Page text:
Article 1, Section 9, Clause 1
[Volume 3, Page 301]
Charles Pinckney, House of Representatives14 Feb. 1820Annals 36:1315--17
The supporters of the amendment contend that Congress have the right to insist on the prevention of involuntary servitude in Missouri; and found the right on the ninth section of the first article, which says, "the migration or importation of such persons as the States now existing may think proper to admit, shall not be prohibited by the Congress prior to the year 1808, but a tax or duty may be imposed on such importation not exceeding ten dollars."
In considering this article, I will detail, as far as at this distant period is possible, what was the intention of the Convention that formed the Constitution in this article. The intention was, to give Congress a power, after the year 1808, to prevent the importation of slaves either by land or water from other countries. The word import, includes both, and applies wholly to slaves. Without this limitation, Congress might have stopped it sooner under their general power to regulate commerce; and it was an agreed point, a solemnly understood compact, that, on the Southern States consenting to shut their ports against the importation of Africans, no power was to be delegated to Congress, nor were they ever to be authorized to touch the question of slavery; that the property of the Southern States in slaves was to be as sacredly preserved, and protected to them, as that of land, or any other kind of property in the Eastern States were to be to their citizens.
The term, or word, migration, applies wholly to free whites; in its Constitutional sense, as intended by the Convention, it means "voluntary change of servitude", from one country to another. The reasons of its being adopted and used in the Constitution, as far as I can recollect, were these; that the Constitution being a frame of government, consisting wholly of delegated powers, all power, not expressly delegated, being reserved to the people or the States, it was supposed, that, without some express grant to them of power on the subject, Congress would not be [Volume 3, Page 302] authorized ever to touch the question of migration hither, or emigration to this country, however pressing or urgent the necessity for such a measure might be; that they could derive no such power from the usages of nations, or even the laws of war; that the latter would only enable them to make prisoners of alien enemies, which would not be sufficient, as spies or other dangerous emigrants, who were not alien enemies, might enter the country for treasonable purposes, and do great injury; that, as all governments possessed this power, it was necessary to give it to our own, which could alone exercise it, and where, on other and much greater points, we had placed unlimited confidence; it was, therefore, agreed that, in the same article, the word migration should be placed; and that, from the year 1808, Congress should possess the complete power to stop either or both, as they might suppose the public interest required; the article, therefore, is a negative pregnant, restraining for twenty years, and giving the power after.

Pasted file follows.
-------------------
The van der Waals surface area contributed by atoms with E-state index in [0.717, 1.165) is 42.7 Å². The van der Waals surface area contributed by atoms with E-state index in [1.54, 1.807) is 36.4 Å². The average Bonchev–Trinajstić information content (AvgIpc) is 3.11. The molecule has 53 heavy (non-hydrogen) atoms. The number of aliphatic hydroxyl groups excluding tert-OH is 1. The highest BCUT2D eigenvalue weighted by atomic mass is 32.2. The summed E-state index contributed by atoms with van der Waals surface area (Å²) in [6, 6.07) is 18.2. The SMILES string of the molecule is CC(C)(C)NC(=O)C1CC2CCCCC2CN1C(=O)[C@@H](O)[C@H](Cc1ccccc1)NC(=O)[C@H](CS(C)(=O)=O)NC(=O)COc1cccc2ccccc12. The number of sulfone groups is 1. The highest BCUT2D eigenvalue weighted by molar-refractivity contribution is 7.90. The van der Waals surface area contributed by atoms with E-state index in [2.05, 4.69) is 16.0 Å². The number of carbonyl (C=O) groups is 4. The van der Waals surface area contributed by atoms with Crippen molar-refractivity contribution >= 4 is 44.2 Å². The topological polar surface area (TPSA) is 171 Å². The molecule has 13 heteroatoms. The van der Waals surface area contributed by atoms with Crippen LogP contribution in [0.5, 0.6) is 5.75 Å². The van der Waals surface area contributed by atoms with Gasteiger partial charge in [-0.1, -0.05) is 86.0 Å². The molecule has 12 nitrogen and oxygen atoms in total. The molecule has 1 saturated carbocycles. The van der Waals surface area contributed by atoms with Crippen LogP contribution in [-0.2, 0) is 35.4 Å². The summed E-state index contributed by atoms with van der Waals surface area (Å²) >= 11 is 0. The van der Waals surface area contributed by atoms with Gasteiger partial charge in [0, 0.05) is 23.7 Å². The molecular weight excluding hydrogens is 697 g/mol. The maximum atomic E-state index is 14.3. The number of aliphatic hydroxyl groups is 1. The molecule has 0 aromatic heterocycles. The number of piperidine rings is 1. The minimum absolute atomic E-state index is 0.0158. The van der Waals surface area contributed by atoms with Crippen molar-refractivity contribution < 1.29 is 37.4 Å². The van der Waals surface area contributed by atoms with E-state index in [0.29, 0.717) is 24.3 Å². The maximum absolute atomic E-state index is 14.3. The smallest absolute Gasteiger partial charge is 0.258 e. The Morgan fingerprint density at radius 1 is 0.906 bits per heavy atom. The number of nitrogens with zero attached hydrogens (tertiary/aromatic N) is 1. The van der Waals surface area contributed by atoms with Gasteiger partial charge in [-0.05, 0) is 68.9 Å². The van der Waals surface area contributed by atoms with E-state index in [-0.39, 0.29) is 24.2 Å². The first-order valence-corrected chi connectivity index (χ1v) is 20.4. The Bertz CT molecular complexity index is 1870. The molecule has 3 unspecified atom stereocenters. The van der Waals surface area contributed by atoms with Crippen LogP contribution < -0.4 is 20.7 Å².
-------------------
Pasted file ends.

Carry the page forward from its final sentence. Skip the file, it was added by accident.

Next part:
The reasons for restraining the power to prevent migration hither for twenty years, were, to the best of my recollection, these: That, as at this time, we had immense and almost immeasurable territory, peopled by not more than two millions and a half of inhabitants, it was of very great consequence to encourage the emigration of able, skilful, and industrious Europeans. The wise conduct of William Penn, and the unexampled growth of Pennsylvania, were cited. It was said, that the portals of the only temple of true freedom now existing on earth should be thrown open to all mankind; that all foreigners of industrious habits should be welcome, and none more so than men of science, and such as may bring to us arts we are unacquainted with, or the means of perfecting those in which we are not yet sufficiently skilled--capitalists whose wealth may add to our commerce or domestic improvements; let the door be ever and most affectionately open to illustrious exiles and sufferers in the cause of liberty; in short, open it liberally to science, to merit, and talents, wherever found, and receive and make them your own. That the safest mode would be to pursue the course for twenty years, and not, before that period, put it at all into the power of Congress to shut it; that, by that time, the Union would be so settled, and our population would be so much increased, we could proceed on our own stock, without the farther accession of foreigners; that, as Congress were to be prohibited from stopping the importation of slaves to settle the Southern States, as no obstacle was to be thrown in the way of their increase and settlement for that period, let it be so with the Northern and Eastern, to which, particularly New York and Philadelphia, it was expected most of the emigrants would go from Europe: and it so happened, for, previous to the year 1808, more than double as many Europeans emigrated to these States, as of Africans were imported into the Southern States.
Annals of Congress. The Debates and Proceedings in the Congress of the United States. "History of Congress." 42 vols. Washington, D.C.: Gales & Seaton, 1834--56.
© 1987 by The University of Chicago